The plight of Thai workers in Israel

As Israel prepares to step up its genocidal war against Palestinians, tens of thousands of exploited foreign workers in Israel have been unable to leave. The largest national grouping among approximately 124,000 foreign workers prior to the conflict were around 30,000 Thai agricultural workers drawn from the impoverished north-east of Thailand.

Thai nationals leave Shamir Hospital in Ramle, Israel, Wednesday, Nov. 29, 2023, on their way back to Thailand, after being released from Hamas custody. [AP Photo/Maya Levin]

Many were employed on Israeli farming communities or kibbutzes near the Gaza Strip where 75 percent of Israel’s vegetables are grown. In the initial Palestinian uprising on October 7 by Hamas on the outskirts of Gaza, an estimated 240 hostages were seized, including at least 32 workers from Thailand. As of November 27, 17 Thai citizens have been freed while 15 remain hostages. In addition, another 32 Thais have been killed.

The responsibility for these deaths and hostages lies with Israel, which has oppressed the Palestinian people for 75 years. Since 2007, Gaza has been little more than an open-air prison. Under the fascistic Netanyahu regime, Israel carried out numerous provocations against the Palestinians and has now seized on the Palestinian uprising to launch a genocide in Gaza.

Since the Israeli destruction of Gaza began, at least 8,600 Thai workers employed in Israel have returned to Thailand. However, thousands more workers remain in Israel.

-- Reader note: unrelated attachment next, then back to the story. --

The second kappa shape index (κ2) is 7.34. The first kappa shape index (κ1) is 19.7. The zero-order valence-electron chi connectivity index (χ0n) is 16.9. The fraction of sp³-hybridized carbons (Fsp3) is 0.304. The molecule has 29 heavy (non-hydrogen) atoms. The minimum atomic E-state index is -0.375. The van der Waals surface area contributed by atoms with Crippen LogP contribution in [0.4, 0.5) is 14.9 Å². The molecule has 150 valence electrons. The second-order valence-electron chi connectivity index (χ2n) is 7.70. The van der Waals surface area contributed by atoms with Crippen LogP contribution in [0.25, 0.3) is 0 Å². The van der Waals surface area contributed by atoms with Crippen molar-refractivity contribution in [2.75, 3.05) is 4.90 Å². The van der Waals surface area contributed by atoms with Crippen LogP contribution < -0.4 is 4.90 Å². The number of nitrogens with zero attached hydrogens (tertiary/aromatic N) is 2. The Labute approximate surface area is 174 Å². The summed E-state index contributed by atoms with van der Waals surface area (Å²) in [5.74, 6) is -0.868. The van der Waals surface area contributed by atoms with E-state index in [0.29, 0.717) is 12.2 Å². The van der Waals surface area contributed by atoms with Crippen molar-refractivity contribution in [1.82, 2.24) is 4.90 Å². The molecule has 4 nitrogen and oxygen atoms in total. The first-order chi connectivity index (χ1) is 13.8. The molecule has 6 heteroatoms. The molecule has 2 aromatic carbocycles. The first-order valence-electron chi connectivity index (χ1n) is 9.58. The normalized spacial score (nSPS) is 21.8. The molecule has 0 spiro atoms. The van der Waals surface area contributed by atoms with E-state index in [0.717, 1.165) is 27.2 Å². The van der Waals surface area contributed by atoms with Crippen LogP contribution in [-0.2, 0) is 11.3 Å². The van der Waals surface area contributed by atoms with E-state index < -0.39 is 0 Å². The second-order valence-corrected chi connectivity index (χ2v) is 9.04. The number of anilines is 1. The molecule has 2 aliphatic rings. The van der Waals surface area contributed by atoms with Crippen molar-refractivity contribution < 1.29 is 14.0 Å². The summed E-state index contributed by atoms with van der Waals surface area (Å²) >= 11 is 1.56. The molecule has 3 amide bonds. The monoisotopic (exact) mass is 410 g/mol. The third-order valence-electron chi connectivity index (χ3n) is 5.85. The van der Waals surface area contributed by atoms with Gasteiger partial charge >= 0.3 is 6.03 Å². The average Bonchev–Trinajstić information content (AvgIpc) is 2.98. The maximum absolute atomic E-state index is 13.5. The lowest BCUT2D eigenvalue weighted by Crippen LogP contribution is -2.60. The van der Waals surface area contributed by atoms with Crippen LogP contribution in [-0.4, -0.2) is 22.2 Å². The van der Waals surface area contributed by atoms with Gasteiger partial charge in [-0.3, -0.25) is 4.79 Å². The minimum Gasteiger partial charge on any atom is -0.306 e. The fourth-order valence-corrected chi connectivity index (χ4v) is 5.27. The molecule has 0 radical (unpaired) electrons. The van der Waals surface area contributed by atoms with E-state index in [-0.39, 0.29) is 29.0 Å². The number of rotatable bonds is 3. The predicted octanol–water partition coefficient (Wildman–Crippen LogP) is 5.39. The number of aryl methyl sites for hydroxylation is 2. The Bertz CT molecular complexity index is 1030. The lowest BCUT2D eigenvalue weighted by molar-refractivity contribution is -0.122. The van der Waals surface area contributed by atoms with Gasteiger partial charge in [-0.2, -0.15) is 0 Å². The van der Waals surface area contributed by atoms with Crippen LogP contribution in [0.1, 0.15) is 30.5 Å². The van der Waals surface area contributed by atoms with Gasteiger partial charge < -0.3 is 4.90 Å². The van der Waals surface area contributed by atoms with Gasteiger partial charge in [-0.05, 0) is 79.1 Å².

Determined to hang on to their cheap labour, Israeli employers have reportedly either increased wages to convince Thai workers to remain or delayed payment to prevent workers from leaving. The Israeli embassy in Bangkok denied that money was being withheld, after Thai Prime Minister Srettha Thavisin told reporters that it was “not acceptable that money is used by employers to lure them [to stay].”

The turn to exploiting cheap foreign labour is bound up with Israel’s repressive policies towards Palestinians. A large influx of Thai workers followed the First Intifada, Palestinian uprising from 1987 to 1993 which cost the lives of nearly 2,000 Palestinian. In response, Israel sought to lessen its dependence on Palestinian workers by turning to cheap foreign labour, particularly Thai farmers for the agricultural sector.

These workers face highly exploitative conditions. In 2013, following pressure from labor rights’ organizations, the Thailand-Israel Cooperation on the Placement of Workers (TIC) project was implemented, based on the UN’s International Organization for Migration (IOM), replacing the extortionate training and fees of labour brokers.

A 2015 report by the US-based Human Rights Watch interviewed ten groups of Thai workers in different parts of Israel and found they “were paid salaries significantly below the legal minimum wage, forced to work long hours in excess of the legal maximum, subjected to unsafe working conditions, and denied their right to change employers.”